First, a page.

19 Responses to “Why I Don’t Have AT&T UVerse (Yet)”

  1. cindy 18 September 2009 at 6:15 pm #

    Your input is EXACTLY what I was looking for! I had Comcast until yesterday when I had AT&T Uverse installed, thinking that I could split the signal to 5 additional tvs, but found I cannot. That makes for too many useless, nonworking tvs in this house! I just may be switching back to Comcast. AT&T does offer 30 day money back guaranty.

    • brianmcculloh 18 September 2009 at 6:45 pm #

      Since I wrote this post I got a new Comcast deal. You have to sign a 2 year contract, but you get a fixed $95 per month rate for everything I described in this post PLUS all the higher-end channels (nat-geo, bbc, science, paladium) PLUS NFL Network. The second year of the contract is $105 per month, so it averages out over the course of the two years to $100 per month, which is actually a great deal. Plus you don't have to worry about calling in and renewing your promotion since it's a locked-in rate. I would suggest it if you have it in your area. Good thing UVerse has a 30 day money back guarantee :)

  2. Debra 23 September 2009 at 5:56 pm #

    Thank you for your research and recommendation. We are scheduled to change from Comcast to At&T tomorrow because we don't get a strong enough internet signal throughout the house and I figured the television situation would be the same. Now I think I need to do some homework of my own and postpone the decision to quit. Thank you!

  3. hannah 28 September 2009 at 11:02 am #

    You really spend time on this. I should have switched before but then It’s not too late. Thanks for the great info.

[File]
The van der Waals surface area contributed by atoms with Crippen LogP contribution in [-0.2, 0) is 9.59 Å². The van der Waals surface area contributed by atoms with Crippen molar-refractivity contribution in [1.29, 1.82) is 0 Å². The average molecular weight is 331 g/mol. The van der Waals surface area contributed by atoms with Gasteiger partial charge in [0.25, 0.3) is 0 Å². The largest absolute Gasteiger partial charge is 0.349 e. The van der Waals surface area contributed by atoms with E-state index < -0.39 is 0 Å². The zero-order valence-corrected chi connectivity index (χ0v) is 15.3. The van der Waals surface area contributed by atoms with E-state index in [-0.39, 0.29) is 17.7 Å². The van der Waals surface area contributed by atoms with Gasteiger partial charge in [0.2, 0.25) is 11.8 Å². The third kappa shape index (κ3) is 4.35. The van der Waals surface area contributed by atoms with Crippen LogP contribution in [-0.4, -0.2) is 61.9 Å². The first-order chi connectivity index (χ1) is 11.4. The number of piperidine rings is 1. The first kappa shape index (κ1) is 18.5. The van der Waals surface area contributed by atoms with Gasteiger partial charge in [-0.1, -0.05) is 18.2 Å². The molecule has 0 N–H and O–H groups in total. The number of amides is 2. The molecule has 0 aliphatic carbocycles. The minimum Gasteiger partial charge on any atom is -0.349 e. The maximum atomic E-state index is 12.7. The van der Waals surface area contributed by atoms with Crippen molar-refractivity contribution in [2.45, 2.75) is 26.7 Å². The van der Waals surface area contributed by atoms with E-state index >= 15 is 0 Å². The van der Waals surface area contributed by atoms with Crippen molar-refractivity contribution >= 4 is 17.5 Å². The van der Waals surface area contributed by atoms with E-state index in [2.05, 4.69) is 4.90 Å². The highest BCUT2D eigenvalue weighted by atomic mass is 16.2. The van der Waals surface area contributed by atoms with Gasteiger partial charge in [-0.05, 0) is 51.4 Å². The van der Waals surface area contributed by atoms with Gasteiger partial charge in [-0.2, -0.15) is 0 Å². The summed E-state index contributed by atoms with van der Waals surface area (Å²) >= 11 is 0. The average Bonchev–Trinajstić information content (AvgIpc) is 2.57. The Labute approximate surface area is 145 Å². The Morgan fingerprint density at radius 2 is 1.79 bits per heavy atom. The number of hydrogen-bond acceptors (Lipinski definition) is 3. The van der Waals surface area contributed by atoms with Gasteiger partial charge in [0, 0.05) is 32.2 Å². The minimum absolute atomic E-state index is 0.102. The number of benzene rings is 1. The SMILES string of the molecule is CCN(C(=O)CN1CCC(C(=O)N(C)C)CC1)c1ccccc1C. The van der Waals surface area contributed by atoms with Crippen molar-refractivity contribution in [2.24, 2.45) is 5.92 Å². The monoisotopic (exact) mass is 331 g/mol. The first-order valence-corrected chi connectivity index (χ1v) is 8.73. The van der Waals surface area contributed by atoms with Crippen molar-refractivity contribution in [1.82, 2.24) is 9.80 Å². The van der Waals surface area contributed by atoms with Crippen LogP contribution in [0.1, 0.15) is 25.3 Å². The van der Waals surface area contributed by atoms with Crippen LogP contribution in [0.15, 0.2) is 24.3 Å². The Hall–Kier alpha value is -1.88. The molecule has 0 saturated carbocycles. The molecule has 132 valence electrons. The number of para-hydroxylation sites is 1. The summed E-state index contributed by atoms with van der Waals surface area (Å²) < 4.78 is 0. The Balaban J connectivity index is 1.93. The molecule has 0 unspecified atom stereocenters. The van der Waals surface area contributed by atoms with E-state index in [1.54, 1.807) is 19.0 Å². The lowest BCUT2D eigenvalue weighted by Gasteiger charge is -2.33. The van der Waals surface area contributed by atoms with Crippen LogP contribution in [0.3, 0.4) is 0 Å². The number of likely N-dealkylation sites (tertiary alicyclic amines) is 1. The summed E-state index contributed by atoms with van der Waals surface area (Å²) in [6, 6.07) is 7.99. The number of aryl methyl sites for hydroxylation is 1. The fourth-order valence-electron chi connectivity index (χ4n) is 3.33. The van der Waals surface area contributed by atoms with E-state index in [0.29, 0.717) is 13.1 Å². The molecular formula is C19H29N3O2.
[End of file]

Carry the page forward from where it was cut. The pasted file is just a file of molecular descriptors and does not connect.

4. jonathan 31 December 2009 at 5:28 am #

    compare basic packages
    u100 / digital starter
    2 boxes / 2 boxes
    6 meg internet / 6 mg internet

    ATT: 91 / COMCAST:101

    u200 / preferred
    2 dvr / 2 dvr
    6 mg / 6 mg

    ATT: 106 / COMCAST: 141

    u300 / preferred with sports and movies
    3 dvrs / 3 dvrs
    12 mg . 12 mg

    ATT: 148 / COMCAST:186

    OR add hi def to any for 10 and we are still the same price or lower still. so you see att is not more expensive or even comparable unless people have 4 or more boxes.

    just an FYI from a current uverse manager and previous comcast manager. both sales. yes. comcast has promotions for up to 6 mnth (180 savings) but we do too (between 100 to 300 cash back). and no one offers promotions over 6 months without a contract anymore so…..

    FYI. feel free to contact me and ill help you out with service –

  5. IT_Architect 1 January 2010 at 4:34 pm #

    Interesting read. I'm going through this now.